Various NSAIDs have been associated with GI injury in dogs.23–27 Aspirin was chosen in this study because at high doses it predictably induces GI mucosal lesions, and it has often been used as an experimental model for GI injury in other studies. The dosage of aspirin used in prior studies has varied, and the protocol for the evaluation of mucosal lesions has not been standardized.7,9,10,21,28–31 In our study, all dogs developed multiple mucosal erosions or ulcers. No significant differences in total or in regional gastric scores were noted between the 0X group and either of the treatment groups throughout the study. This is in contrast with studies that have shown the prostaglandin analogue misoprostol to exert a significant gastroprotective effect with similar and even higher dosages of aspirin.9,10 Zinc-l-carnosine/vitamin E administration at 1X or 2X dosing was not effective for prevention of gastric lesions in this model of GI injury. The dose of zinc-l-carnosine, 30 or 60 mg/dog twice daily (∼2.6–7.1 mg/kg/d), was chosen based on the manufacturer's recommended dosage in the product package insert. However, this is markedly lower than the range of 10–100 mg/kg reported to have a beneficial protective effect on the GI mucosa of rats.12 The dose of vitamin E (∼2.6–7.1 IU/kg/d), administered concurrently as part of the GastriCalm formulation, was considered too low to have any beneficial antioxidant effect.
In general, there was a good correlation between the scorers, which was in support of the grading system as an objective measure of mucosal damage. The correlation between the scorers for the total gastroscopy scores was strengthened by the data points collected at baseline (Day −1), which markedly contributed to the linear shape of the entire cloud of data points, and thus to an excellent correlation. Duodenal lesions scores in general were much lower, increasing the effect of a single-point scoring difference on the overall correlation. In addition, duodenal lesions in some of the dogs were considered to be iatrogenic by one scorer, but interpreted as aspirin induced by the other, which lessened the correlation of duodenal scores.
In humans, there is evidence that eradication of Helicobacter pylori infections before the start of NSAID therapy significantly reduces the risk of subsequent GI ulceration.32–35 The prevalence of helicobacter-like organisms (HLO) in the GI tract of healthy dogs and dogs with GI signs approaches 100%.36,37 Currently, the role of HLO as a cause of GI signs and gastritis in dogs has not been clearly established.38–40 The presence of HLO was not evaluated in our study because the prevalence in random source research dogs reportedly approaches 100%, the available diagnostic tests are imprecise, and the pathogenic relevance of HLO in dogs is inconclusive.21,28,41,42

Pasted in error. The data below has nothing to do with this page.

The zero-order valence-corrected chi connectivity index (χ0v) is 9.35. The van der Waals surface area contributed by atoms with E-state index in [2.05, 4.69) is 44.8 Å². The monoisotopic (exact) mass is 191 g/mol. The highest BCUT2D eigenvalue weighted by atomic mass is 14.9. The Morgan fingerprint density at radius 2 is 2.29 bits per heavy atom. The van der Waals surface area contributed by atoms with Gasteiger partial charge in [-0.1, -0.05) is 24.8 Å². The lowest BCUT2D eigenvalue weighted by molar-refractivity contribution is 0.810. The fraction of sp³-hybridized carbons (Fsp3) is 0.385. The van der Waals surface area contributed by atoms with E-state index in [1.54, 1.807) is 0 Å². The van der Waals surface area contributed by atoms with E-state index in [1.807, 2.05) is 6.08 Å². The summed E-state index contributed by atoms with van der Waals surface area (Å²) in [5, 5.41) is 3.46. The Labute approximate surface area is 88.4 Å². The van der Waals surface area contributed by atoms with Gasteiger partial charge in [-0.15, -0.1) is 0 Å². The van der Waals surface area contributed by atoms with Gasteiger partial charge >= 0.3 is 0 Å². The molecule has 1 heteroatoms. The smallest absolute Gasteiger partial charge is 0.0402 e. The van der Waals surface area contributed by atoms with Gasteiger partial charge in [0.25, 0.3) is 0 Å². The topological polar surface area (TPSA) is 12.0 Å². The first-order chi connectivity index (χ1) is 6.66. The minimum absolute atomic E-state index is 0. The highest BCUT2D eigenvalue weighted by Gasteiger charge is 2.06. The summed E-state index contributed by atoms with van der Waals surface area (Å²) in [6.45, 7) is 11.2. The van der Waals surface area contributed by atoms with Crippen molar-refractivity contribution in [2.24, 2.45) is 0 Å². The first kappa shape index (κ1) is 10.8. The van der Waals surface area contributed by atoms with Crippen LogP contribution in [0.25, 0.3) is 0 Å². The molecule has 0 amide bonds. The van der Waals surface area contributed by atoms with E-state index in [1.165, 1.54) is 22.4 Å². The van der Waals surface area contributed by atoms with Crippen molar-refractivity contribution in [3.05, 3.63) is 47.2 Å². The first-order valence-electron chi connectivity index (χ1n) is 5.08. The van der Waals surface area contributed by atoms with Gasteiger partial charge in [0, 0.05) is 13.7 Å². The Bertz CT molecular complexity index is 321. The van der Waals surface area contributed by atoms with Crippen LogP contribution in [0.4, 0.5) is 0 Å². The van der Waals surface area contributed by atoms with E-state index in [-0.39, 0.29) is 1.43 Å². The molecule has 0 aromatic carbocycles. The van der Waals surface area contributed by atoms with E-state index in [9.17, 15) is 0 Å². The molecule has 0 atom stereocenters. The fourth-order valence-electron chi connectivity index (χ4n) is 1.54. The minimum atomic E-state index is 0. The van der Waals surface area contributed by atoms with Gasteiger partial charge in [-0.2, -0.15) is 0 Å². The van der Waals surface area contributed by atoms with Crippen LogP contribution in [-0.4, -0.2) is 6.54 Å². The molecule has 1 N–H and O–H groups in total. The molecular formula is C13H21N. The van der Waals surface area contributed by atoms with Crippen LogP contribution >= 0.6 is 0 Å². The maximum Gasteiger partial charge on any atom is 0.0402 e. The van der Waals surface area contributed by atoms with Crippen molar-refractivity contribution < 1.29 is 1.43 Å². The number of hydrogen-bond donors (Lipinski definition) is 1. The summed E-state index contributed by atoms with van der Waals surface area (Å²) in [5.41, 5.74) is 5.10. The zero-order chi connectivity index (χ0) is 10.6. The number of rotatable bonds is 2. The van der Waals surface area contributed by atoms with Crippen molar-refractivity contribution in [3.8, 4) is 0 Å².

GI lesions were evaluated by gastroduodenoscopy and fecal occult blood testing. Despite the presence of multiple gastric erosions or ulcerations in all dogs, only 12 of 90 hemoccult tests (13%) during the study were positive. Fecal occult blood was identified in only 9 of 18 dogs (50% of the dogs in each treatment group) at any time. This inconsistency might be explained by intermittent rather than continuous bleeding from the ulcerated sites, as was observed endoscopically. In addition, a guaiac-based fecal occult blood test was used in this study, in which a color change of guaiac after oxidation by fecal hemoglobin indicates a positive result. Guaiac-based fecal occult blood tests have been used for the detection of upper GI bleeding in people, but are considered rather insensitive as hemoglobin is degraded within the upper GI tract before reaching the stool.43,44 Thus, the fecal occult blood test used in this study was an unreliable indicator of GI mucosal injury. This result is in accordance with previous studies that reported poor sensitivity of fecal occult blood testing for the detection of GI lesions in dogs.45,46